In our opinion, this district's inclusion in this project says something about the way things work here in the orgs of Our Town. The statement isn't flattering:
As Mathews notes, Chenoweth relied, at least in part, on Sean Reardon's research to locate her districts which work. Here's the passage in which Mathews explains this:
MATHEWS: By sifting through the research of Sean Reardon, a sociologist at Stanford University, Chenoweth identified districts that overcame such pitfalls. Reardon and his team spent four years plotting on graphs nearly all U.S. school districts based on their students’ socioeconomic standing and academic achievement. Chenoweth looked for districts where achievement was better than socioeconomics would have predicted. She visited those places to see what was going on.
Presumably, Mathews is referring to the data from Reardon which was the basis for a fascinating graphic in the New York Times.
The data covered four years of student performance in the nation's many school districts—2009 through 2012. The graphic appeared in the New York Times in April 2016.
You can see the graphic here. Even then, Steubenville was perhaps the largest outlier in the entire country. (Go ahead—just enter "Steubenville" in the graphic's search engine.)
Based upon the socioeconomic status of its students during that four-year period, no school district in the country had overperformed in the way Steubenville had. Truth to tell, no other district was really close.
In an equal but opposite way, no school district in the country underperformed to such an extent. Steubenville was the largest outlier in the nation. Based on the test scores and the socioeconomic data Reardon was using, its students had outpaced expectations to an unparalleled degree.
We mention that for this reason:
The four years in question were 2009 through 2012. Meanwhile, the graphic to which we've linked appeared in the New York Times in April 2016.
Five years ago, there Steubenville sat, a striking statistical outlier. If we assume that the data in question were good, Steubenville was overperforming to an astounding degree.
Why do we mention this fact? Easy! Nine years after the test scores in question were recorded; five years after that graphic appeared; you've never heard a single word about the Steubenville schools.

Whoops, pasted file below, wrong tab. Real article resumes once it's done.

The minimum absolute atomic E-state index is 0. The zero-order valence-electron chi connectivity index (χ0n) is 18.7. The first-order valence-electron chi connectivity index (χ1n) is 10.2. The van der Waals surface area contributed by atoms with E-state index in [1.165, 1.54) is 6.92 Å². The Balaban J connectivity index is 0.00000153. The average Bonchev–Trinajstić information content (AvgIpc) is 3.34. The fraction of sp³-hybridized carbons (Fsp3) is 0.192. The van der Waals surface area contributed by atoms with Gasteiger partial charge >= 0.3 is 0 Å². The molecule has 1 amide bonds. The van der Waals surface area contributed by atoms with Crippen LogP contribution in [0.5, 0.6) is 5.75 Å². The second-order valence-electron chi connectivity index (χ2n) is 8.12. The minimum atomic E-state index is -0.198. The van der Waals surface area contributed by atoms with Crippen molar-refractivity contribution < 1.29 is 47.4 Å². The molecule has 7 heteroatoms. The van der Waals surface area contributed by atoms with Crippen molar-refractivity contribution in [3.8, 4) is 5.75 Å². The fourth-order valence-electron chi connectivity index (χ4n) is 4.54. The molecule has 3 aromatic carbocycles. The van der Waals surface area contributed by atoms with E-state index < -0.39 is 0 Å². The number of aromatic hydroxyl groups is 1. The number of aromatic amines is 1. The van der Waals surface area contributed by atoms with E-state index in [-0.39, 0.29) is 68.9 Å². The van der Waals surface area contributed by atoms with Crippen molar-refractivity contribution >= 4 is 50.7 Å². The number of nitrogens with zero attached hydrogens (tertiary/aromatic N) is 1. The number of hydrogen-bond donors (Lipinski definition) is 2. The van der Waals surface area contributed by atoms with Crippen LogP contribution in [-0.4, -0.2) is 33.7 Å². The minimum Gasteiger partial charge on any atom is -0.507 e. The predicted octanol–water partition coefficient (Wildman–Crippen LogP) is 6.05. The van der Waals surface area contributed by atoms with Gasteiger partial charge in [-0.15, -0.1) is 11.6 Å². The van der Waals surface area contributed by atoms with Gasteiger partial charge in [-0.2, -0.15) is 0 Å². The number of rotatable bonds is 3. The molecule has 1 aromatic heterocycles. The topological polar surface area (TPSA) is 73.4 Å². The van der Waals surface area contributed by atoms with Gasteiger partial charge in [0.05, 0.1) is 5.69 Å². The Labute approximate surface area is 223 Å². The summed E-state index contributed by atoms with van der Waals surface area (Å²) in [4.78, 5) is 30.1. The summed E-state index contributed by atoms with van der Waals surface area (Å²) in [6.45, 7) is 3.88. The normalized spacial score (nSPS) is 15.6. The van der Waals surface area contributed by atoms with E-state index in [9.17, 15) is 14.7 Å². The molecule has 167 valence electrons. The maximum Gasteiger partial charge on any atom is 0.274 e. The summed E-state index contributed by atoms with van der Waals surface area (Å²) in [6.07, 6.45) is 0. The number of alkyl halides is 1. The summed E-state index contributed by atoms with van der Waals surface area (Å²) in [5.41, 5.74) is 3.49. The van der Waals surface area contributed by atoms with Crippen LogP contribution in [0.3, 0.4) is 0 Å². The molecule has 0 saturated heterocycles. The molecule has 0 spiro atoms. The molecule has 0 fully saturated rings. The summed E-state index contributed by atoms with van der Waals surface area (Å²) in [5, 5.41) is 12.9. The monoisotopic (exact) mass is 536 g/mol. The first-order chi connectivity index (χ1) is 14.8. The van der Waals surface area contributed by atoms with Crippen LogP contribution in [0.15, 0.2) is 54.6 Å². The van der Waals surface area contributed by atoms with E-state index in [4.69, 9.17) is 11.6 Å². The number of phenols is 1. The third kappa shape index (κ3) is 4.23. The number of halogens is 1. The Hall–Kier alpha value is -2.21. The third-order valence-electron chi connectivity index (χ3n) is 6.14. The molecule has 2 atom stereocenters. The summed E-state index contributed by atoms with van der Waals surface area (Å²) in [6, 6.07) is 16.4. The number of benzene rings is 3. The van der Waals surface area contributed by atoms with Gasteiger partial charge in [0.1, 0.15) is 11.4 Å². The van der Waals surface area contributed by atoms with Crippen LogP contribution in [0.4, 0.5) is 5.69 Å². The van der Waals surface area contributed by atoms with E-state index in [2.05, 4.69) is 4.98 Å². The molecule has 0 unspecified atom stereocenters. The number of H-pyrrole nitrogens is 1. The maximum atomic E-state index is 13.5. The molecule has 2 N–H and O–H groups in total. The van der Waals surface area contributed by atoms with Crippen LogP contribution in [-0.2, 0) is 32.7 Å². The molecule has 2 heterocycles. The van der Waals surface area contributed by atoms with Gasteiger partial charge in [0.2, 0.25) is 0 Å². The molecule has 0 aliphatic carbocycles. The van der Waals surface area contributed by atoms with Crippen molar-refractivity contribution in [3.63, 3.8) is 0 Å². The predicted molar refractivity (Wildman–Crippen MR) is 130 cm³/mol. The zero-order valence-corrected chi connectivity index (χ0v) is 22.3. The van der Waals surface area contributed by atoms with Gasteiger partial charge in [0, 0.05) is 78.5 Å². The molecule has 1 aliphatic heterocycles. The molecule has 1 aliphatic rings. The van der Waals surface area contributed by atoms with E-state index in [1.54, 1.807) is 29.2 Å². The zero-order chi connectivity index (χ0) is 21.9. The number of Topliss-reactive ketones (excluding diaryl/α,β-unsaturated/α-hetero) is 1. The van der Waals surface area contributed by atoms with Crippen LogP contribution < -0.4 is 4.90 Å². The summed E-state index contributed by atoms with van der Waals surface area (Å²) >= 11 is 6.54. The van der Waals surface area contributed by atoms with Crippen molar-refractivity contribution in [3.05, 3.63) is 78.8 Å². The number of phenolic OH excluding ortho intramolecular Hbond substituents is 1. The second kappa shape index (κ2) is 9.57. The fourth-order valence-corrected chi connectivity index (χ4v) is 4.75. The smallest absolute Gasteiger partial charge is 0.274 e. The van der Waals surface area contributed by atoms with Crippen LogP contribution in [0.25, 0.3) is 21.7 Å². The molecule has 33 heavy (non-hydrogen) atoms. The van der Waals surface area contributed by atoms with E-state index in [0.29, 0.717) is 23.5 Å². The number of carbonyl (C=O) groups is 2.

The Times didn't go to Steubenville to see what was happening there. Rachel never interrupted her (increasingly disgraceful) mugging and clowning to tell you that this low-income, struggling town had been knocking the ball out of the park when it came to student achievement.
You never heard a word about this, and that's because nobody cares. We've told you and told you and told you that about the values of Our Town. This example helps establish out point.
Meanwhile, we think of a key word we floated yesterday. That key word was "allegedly."
We'll discuss that key word before we're done. For today, we'll close with this:
Are 80% of Los Angeles students really "living in poverty?" Also, why didn't that superintendent increase the numbers of seats at his highly prestigious high school?
The first question is boring and hard. The second never arises.
We just aren't super sharp in Our Town. We're so dumb, experts glumly say, we aren't even aware of the problem!
They tell us this again and again. They exhibit a miserable thousand-yard stare whenever they share this finding.
Tomorrow: Score gains from Chicago
How low-income was it: What was Steubenville's socioeconomic status during the four years in question? One measure of that status is recorded in the New York Times graphic.
According to Reardon's data, median family income for Steubenville students stood at $19,000 per year. By way of contrast, median income among Detroit students was $27,000. In Cleveland, the figure was $24,000.
Were those figures accurate? How are we supposed to know!